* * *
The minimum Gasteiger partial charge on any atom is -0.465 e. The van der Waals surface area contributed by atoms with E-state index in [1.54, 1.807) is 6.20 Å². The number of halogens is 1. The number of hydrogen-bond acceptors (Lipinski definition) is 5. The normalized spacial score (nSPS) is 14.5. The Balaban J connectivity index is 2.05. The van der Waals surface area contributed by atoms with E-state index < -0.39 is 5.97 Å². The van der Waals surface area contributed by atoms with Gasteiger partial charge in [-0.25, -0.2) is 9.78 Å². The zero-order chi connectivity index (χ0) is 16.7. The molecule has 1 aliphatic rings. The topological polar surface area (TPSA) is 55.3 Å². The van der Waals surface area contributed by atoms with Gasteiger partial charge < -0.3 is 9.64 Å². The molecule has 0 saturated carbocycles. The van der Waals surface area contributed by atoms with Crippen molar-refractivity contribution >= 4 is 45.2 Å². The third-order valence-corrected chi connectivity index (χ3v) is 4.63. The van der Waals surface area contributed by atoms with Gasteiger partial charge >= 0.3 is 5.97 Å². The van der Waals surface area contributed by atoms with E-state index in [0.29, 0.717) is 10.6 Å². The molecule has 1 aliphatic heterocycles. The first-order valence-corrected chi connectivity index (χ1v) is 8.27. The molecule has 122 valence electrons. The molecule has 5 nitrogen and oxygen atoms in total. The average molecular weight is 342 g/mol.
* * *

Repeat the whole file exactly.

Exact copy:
The minimum Gasteiger partial charge on any atom is -0.465 e. The van der Waals surface area contributed by atoms with E-state index in [1.54, 1.807) is 6.20 Å². The number of halogens is 1. The number of hydrogen-bond acceptors (Lipinski definition) is 5. The normalized spacial score (nSPS) is 14.5. The Balaban J connectivity index is 2.05. The van der Waals surface area contributed by atoms with E-state index < -0.39 is 5.97 Å². The van der Waals surface area contributed by atoms with Gasteiger partial charge in [-0.25, -0.2) is 9.78 Å². The zero-order chi connectivity index (χ0) is 16.7. The molecule has 1 aliphatic rings. The topological polar surface area (TPSA) is 55.3 Å². The van der Waals surface area contributed by atoms with Gasteiger partial charge < -0.3 is 9.64 Å². The molecule has 0 saturated carbocycles. The van der Waals surface area contributed by atoms with Crippen molar-refractivity contribution >= 4 is 45.2 Å². The third-order valence-corrected chi connectivity index (χ3v) is 4.63. The van der Waals surface area contributed by atoms with Gasteiger partial charge >= 0.3 is 5.97 Å². The van der Waals surface area contributed by atoms with E-state index in [0.29, 0.717) is 10.6 Å². The molecule has 1 aliphatic heterocycles. The first-order valence-corrected chi connectivity index (χ1v) is 8.27. The molecule has 122 valence electrons. The molecule has 5 nitrogen and oxygen atoms in total. The average molecular weight is 342 g/mol.